Josefstal, Schwales Khutor, Settlement No. 3, Skripalovo
50°16' N 45°05' E
Josefstal was founded in 1852 as a Roman Catholic colony. It was intended to accommodate 56 families or 336 people. On 17 October 1852 in Josefstal there were already 34 families (206 people) living there.
According to the Josefstal Census of 1857, 23 families (149 people) came from Kamenka; 21 families (132 people) from Pfeifer; 16 families (111 people) from Köhler, 11 families (49 families) from Göbel, 7 families (45 people) from Hildmann, 6 families (39 people) from Husaren, 4 families (24 persons) from Leichtling, 4 families (23 people) from Schuck, 4 families (19 people) from Volmer, 1 family (6 people) from Degott, 1 family (4 people) from Marienfeld, and one family from an unknown colony. It should be noted that out of the 99 enumerated families, 15 of them (94 people) did not actually reside in the colony.
Emigration to American began in 1877 when 6 families left. In 1886 another 4 young men of military age left for America.
Since the founding of the colony, there had been a parish school in the colony, which by law should have taught all the children from 7 to 14 years. The school year started August 20 and ended June 20. The training took place each school day from 8 to 11 a.m. and from 2 to 4 p.m. In 1886, there were 87 boys and 55 girls enrolled in the school. In 1890, there were 103 boys and 87 girls. Despite the threat of a fine of 3 copeks for the missed days, many children, especially boys, did not attend school.
The parish education, however, was weak. Of the 887 residents of the colony in 1886, only 311 could hardly read printed letters, but truly literate people were very few. Dissatisfaction of the educational system in the church school, led in 1885 to the creation of a private school by several wealthy Josefstal families. There students were taught to read and write in both the Russian and German languages, the laws of God, a little geography, and 4 of the rules of arithmetic. Interest in this new school resulted in its rapid growth. There were 9 boys when the school was founded in 1886, 12 the following year, and by 1890 there were 20 pupils.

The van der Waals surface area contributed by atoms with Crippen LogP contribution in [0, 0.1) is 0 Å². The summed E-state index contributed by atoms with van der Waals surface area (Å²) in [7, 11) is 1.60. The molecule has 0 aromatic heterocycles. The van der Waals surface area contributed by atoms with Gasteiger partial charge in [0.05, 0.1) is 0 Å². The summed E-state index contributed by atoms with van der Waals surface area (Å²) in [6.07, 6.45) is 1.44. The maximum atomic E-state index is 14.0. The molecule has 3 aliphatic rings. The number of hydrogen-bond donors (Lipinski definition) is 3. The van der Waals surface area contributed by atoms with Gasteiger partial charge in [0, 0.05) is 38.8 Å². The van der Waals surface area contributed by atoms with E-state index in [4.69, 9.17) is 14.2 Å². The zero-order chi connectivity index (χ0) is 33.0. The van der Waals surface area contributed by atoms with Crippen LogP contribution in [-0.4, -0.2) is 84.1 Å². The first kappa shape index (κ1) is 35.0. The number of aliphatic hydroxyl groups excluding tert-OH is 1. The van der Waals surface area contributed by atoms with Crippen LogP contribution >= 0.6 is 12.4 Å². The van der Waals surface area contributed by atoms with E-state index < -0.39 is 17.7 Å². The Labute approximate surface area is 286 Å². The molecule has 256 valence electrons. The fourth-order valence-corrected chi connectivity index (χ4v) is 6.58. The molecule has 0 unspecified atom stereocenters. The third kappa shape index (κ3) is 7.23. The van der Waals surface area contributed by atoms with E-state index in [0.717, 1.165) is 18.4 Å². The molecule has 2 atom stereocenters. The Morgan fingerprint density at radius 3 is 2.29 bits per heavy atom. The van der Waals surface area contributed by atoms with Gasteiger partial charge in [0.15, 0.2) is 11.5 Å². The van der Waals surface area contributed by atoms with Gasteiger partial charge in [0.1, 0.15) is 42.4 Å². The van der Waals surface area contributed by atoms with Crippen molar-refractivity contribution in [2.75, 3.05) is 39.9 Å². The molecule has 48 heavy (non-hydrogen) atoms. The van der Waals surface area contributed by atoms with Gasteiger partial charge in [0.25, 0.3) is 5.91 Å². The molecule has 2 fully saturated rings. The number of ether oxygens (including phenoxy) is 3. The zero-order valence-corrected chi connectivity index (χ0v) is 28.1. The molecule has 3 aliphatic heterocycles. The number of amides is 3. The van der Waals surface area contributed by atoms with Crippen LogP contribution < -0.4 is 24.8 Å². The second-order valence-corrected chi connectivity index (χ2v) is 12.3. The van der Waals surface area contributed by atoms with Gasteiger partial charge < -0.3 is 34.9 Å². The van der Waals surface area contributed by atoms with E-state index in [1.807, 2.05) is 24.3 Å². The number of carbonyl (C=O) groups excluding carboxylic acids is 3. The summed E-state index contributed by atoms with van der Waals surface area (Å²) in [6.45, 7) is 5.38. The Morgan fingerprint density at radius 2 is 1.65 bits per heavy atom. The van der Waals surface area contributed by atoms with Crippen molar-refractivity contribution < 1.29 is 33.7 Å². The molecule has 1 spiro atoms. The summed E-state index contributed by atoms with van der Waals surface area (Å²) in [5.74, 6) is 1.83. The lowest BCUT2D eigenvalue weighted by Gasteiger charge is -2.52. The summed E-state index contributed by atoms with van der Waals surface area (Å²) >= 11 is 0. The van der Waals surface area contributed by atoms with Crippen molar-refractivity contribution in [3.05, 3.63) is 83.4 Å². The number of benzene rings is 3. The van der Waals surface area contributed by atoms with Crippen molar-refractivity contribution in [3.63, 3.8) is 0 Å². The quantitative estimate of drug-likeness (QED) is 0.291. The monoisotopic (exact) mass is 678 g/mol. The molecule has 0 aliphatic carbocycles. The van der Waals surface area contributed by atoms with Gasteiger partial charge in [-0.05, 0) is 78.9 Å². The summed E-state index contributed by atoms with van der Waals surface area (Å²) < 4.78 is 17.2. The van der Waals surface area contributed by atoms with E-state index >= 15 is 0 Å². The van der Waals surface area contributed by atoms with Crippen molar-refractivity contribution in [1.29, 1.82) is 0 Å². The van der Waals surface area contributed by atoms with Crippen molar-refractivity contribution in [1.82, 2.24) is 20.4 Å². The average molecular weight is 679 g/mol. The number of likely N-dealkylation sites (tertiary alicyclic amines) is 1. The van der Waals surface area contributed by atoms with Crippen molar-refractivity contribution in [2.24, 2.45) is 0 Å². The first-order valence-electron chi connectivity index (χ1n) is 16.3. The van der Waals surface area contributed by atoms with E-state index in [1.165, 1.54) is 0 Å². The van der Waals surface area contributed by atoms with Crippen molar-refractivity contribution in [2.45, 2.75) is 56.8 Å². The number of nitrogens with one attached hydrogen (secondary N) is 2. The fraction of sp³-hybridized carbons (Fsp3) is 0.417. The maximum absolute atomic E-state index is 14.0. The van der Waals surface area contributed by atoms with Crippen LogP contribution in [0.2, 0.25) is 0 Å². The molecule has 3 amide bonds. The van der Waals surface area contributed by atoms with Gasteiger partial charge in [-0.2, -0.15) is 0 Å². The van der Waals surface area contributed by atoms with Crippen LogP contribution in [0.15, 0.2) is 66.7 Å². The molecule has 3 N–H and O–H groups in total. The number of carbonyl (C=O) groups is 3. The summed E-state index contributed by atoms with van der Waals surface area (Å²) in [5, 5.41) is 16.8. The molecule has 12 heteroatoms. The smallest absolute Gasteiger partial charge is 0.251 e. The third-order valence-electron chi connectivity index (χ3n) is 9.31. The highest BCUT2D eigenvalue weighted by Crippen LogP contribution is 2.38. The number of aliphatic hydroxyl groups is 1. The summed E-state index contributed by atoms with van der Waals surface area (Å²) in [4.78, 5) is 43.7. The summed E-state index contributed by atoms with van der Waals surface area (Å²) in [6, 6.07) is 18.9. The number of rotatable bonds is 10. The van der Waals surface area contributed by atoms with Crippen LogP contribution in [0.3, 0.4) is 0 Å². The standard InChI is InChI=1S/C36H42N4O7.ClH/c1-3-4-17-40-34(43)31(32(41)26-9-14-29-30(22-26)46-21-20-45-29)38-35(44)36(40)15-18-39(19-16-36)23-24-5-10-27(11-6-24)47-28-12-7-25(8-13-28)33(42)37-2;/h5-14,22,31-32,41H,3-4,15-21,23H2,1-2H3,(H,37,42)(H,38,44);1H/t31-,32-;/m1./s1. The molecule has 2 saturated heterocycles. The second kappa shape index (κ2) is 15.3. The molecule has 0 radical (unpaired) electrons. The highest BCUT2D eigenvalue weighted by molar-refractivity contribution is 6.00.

A new church building was constructed in Josefstal in 1904. It served the congregation there until about 1937 when it was disbanded by the government.
The congregation in Josefstal was served by the following priests:
**Of whom 1,373 were German (234 households: 651 male & 722 female).
- Diesendorf, V.F. Die Deutschen Russlands : Siedlungen und Siedlungsgebiete : Lexicon. Moscow, 2006.
- Klaus, A. A. Our Colonies (St. Petersburg, 1869): Appendix II, p. 5.
- Koch, Fred C. The Volga Germans: In Russia and the Americas, from 1763 to the Present (University Park: Pennsylvania State University Press, 1977): 311.
- List of Populated Places of the Russian Empire - Saratov Province (St. Petersburg, 1862): 58.
- Minkh, A. N. Historical-Geographical Dictionary of the Saratov Province (Saratov, 1903): 363.
- Pleve, Igor, A History of the Colony of Josefstal.
- Preliminary Results of the Soviet Census of 1926 on the Volga German Autonomous Soviet Socialist Republic (Pokrovsk, 1927): 28-83.
- Schnurr, Joseph, Die Kirchen und das Religiöse Leben der Russlanddeutschen, Katholischer Teil (Stuttgart, 1980): 245.
- "Settlements in the 1897 Census." Journal of the American Historical Society of Germans from Russia (Winter, 1990): 18.
- History of Josefstal (Igor Pleve) - in Russian
- Josefstal (wolgadeutsche.net) - in Russian
- Josefstal Database (Ted Gerk)
- Josefstal Homepage (Ted Gerk)
- Video cemetery in Josefstal, 2007 (Ted Gerk)
Last updated 6 April 2013.